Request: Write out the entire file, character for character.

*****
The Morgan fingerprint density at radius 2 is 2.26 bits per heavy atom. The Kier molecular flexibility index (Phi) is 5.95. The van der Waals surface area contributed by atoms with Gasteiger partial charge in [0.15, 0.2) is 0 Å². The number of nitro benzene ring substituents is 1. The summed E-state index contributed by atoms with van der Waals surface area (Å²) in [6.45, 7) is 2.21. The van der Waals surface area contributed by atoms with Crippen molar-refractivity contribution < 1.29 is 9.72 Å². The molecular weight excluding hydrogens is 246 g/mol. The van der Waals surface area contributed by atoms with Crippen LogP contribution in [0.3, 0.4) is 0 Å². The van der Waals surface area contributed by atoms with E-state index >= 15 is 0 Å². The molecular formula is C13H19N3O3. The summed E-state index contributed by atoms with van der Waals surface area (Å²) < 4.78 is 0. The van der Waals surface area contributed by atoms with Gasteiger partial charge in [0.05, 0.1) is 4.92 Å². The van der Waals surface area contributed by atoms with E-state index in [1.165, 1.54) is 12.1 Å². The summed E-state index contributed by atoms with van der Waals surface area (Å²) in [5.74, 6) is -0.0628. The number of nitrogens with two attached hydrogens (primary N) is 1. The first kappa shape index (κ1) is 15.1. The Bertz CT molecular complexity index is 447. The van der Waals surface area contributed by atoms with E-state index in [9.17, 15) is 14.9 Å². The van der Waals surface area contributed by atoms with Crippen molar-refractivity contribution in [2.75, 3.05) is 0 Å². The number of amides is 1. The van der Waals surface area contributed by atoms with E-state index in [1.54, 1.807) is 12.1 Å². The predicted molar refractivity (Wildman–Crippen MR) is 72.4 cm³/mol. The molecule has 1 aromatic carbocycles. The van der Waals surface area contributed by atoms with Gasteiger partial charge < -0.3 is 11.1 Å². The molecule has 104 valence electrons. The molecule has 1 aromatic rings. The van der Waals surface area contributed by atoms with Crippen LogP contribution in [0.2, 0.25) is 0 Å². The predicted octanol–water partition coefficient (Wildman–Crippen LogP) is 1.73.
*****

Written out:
The Morgan fingerprint density at radius 2 is 2.26 bits per heavy atom. The Kier molecular flexibility index (Phi) is 5.95. The van der Waals surface area contributed by atoms with Gasteiger partial charge in [0.15, 0.2) is 0 Å². The number of nitro benzene ring substituents is 1. The summed E-state index contributed by atoms with van der Waals surface area (Å²) in [6.45, 7) is 2.21. The van der Waals surface area contributed by atoms with Crippen molar-refractivity contribution < 1.29 is 9.72 Å². The molecular weight excluding hydrogens is 246 g/mol. The van der Waals surface area contributed by atoms with Crippen LogP contribution in [0.3, 0.4) is 0 Å². The van der Waals surface area contributed by atoms with E-state index >= 15 is 0 Å². The molecular formula is C13H19N3O3. The summed E-state index contributed by atoms with van der Waals surface area (Å²) < 4.78 is 0. The van der Waals surface area contributed by atoms with Gasteiger partial charge in [0.05, 0.1) is 4.92 Å². The van der Waals surface area contributed by atoms with E-state index in [1.165, 1.54) is 12.1 Å². The summed E-state index contributed by atoms with van der Waals surface area (Å²) in [5.74, 6) is -0.0628. The number of nitrogens with two attached hydrogens (primary N) is 1. The first kappa shape index (κ1) is 15.1. The Bertz CT molecular complexity index is 447. The van der Waals surface area contributed by atoms with E-state index in [9.17, 15) is 14.9 Å². The van der Waals surface area contributed by atoms with Crippen molar-refractivity contribution in [2.75, 3.05) is 0 Å². The number of amides is 1. The van der Waals surface area contributed by atoms with E-state index in [1.54, 1.807) is 12.1 Å². The predicted molar refractivity (Wildman–Crippen MR) is 72.4 cm³/mol. The molecule has 1 aromatic carbocycles. The van der Waals surface area contributed by atoms with Gasteiger partial charge < -0.3 is 11.1 Å². The molecule has 104 valence electrons. The molecule has 1 aromatic rings. The van der Waals surface area contributed by atoms with Crippen LogP contribution in [0.2, 0.25) is 0 Å². The predicted octanol–water partition coefficient (Wildman–Crippen LogP) is 1.73.